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Would you be surprised if I told you that branded bottled water was just tap water? You may have missed the news story from October 2015, but following an investigation into brand Aquafina, parent company PepsiCo was quick to quash the 'tap water' rumours. Instead, the company said this:
"It [the water] originates from public water sources and is then purified through a rigorous, seven-step purification process called Hydro-7™."
"Hydro-7™ is a state-of the-art process that includes reverse osmosis and other filtering methods. It removes things like chlorides, salts and other substances that can affect a water’s taste."
"That’s how we can ensure that you’ll get a clean, pure taste every time you open a bottle of Aquafina."
Convinced it is more than just tap water?
Of course, one story doesn't mean the whole industry is sinking plastic bottles under water taps at a million gallons a minute, a la Del Boy in Only Fools and Horses, but it got me thinking about why we, as consumers, buy bottled water.
Survival vs. super-branded
Let's be honest, whoever decides to sell bottled water needs a pretty convincing marketing pitch or super-branded unique selling point to now compete with the plethora of brands available.
Aside from second and third world countries that rely on bottled water for hygiene and safety reasons, we in the western-world have access to water for free. In the UK, we have these metal things called taps that are great for washing, cleaning as well as drinking out of!
Sarcasm aside, we obviously need water to survive, but our growing need to buy billions of bottles is surely not down to us 'needing' water to live, is it?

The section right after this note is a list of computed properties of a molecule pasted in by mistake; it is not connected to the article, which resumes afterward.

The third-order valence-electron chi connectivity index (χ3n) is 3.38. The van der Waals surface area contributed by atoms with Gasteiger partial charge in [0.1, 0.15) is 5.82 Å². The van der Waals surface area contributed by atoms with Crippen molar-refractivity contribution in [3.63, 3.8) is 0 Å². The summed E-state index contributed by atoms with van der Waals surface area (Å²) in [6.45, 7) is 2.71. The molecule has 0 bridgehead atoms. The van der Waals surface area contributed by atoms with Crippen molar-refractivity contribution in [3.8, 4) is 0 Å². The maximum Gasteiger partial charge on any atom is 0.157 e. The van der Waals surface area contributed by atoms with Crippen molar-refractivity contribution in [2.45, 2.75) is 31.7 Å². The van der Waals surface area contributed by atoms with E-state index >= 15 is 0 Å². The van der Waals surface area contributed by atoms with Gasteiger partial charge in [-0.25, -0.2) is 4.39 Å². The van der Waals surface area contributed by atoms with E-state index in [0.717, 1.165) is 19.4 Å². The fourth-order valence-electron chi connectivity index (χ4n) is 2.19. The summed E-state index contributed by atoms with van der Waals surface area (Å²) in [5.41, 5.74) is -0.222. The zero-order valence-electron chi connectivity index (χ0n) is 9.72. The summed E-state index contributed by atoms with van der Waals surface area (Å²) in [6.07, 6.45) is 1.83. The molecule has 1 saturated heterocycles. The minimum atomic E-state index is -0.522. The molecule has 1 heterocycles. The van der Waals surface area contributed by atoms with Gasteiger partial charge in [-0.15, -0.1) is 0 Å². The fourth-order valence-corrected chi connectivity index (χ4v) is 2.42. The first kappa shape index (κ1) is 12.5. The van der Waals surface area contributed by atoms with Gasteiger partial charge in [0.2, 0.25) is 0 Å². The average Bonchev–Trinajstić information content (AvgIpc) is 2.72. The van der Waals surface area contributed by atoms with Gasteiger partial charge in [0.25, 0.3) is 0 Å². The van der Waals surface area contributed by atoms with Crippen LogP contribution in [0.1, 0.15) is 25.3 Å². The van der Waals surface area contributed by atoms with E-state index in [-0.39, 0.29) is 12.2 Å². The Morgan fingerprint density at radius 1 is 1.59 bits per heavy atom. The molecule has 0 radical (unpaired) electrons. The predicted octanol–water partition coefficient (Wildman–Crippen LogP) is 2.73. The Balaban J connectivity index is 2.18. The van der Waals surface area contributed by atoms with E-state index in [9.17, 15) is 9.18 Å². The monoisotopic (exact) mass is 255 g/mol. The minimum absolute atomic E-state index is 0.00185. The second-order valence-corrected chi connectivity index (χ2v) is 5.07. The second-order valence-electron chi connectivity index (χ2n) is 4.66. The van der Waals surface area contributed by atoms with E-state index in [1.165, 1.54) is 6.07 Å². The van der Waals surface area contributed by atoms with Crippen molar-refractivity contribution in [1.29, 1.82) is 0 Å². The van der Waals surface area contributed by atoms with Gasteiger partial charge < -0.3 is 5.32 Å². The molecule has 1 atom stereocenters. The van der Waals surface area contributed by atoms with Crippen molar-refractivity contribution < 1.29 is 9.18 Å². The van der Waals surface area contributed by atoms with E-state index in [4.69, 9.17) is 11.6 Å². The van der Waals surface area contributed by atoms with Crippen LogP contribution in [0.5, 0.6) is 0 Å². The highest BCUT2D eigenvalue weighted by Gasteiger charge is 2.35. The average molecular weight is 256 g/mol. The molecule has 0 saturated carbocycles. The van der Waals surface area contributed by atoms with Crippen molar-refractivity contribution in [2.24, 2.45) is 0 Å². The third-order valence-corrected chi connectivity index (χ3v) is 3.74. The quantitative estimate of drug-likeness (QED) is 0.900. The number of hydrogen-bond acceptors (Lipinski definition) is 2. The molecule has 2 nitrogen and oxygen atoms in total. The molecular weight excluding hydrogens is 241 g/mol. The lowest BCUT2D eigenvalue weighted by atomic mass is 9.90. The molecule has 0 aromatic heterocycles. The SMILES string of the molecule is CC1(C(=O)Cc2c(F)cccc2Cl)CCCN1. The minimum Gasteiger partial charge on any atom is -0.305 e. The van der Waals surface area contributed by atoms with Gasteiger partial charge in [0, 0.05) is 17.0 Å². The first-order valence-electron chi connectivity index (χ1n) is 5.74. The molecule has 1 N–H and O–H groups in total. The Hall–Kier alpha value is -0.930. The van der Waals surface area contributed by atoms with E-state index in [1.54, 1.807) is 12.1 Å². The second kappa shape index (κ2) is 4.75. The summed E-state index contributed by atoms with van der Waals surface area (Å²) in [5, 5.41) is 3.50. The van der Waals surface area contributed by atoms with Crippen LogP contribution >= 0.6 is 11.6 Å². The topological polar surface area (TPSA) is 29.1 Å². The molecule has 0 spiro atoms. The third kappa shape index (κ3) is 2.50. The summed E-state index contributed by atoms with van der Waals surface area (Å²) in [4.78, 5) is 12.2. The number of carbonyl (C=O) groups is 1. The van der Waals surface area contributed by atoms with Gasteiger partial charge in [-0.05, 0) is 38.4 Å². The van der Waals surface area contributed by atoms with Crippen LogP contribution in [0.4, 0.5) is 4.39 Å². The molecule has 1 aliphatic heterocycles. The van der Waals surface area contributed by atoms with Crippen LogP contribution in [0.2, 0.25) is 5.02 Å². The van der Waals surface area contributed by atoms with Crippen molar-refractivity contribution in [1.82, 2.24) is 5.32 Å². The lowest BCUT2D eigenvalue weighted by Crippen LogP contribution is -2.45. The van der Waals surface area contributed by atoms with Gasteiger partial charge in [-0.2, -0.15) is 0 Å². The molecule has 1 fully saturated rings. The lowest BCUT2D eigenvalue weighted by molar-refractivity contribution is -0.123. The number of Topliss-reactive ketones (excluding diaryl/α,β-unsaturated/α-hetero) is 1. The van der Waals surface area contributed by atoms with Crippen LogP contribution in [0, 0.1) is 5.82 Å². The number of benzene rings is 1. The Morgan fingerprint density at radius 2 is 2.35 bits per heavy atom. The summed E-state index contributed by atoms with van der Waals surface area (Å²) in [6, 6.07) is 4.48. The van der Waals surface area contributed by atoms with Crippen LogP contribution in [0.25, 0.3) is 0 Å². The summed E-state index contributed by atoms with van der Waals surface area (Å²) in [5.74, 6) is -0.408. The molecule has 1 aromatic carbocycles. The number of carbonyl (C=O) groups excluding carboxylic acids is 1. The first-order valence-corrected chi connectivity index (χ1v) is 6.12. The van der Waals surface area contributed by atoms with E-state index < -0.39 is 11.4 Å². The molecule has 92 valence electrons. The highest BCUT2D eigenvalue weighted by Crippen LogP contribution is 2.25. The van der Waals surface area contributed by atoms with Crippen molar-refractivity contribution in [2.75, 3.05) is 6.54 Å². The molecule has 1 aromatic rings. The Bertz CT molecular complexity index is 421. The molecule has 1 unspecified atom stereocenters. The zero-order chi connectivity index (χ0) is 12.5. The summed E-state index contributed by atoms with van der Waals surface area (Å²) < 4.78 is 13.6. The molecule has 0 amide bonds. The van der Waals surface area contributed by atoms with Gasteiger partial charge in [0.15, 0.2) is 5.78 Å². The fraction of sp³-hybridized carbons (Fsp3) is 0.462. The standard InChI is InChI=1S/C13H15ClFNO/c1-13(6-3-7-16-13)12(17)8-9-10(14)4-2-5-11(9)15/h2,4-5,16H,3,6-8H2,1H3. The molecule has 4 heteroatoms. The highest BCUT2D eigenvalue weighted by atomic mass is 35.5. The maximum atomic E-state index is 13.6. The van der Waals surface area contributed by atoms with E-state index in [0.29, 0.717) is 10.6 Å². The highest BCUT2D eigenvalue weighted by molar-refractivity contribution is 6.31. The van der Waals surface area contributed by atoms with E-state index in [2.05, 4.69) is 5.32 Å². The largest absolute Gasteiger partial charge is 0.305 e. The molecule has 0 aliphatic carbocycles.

Back in 1980, the UK drank just 30 million litres of bottled water in a year. In 2015, we gulped down (or left to get warm in a car's cup holder) two billion litres. That means the average Brit now drinks about 40 litres of bottled water a year, each.
Convenience or something else?
So what is driving these consumption levels? Many people will point towards the convenience that bottled water brings. Whether you go to the gym, have a fun-filled day at a theme park, or are simply buying lunch from the local supermarket, a bottle of water is 'easy' to pick up, drink and dispose of - much easier than getting a cup and going to a kitchen to fill it up!
Perhaps the growing trend is down to the UK becoming a more health-conscious society? Pressures from thought-leaders and parent groups forced the government to implement a sugar tax on fizzy drinks in 2016. A culmination of higher prices on Coca-Cola, et al. alongside a healthier lifestyle may be pushing people to pick up a bottle of Evian, rather than 7up.
Or maybe we're drinking more water because we're talking about it more. One Google search of "how much water should you drink a day" pings back 382 million search results in 0.82 seconds. As you would expect, the NHS features high in the search results and of course endorses water drinking above any other liquid products.
Whatever the reason, this growing trend, probably stimulated by the bottled water marketers around the world, has created a fascinating industry and brand positioning strategy for producers. As you will see from my research below, different brands have taken fairly similar approaches.
Choose your water
I choose a water based on what's available in the supermarket fridge - although I may spend an extra 15 pence if it gets me a cool new bottle design! The taste, of course, is going to be very similar, so how can producers stand out from the crowd?
Their branding of course!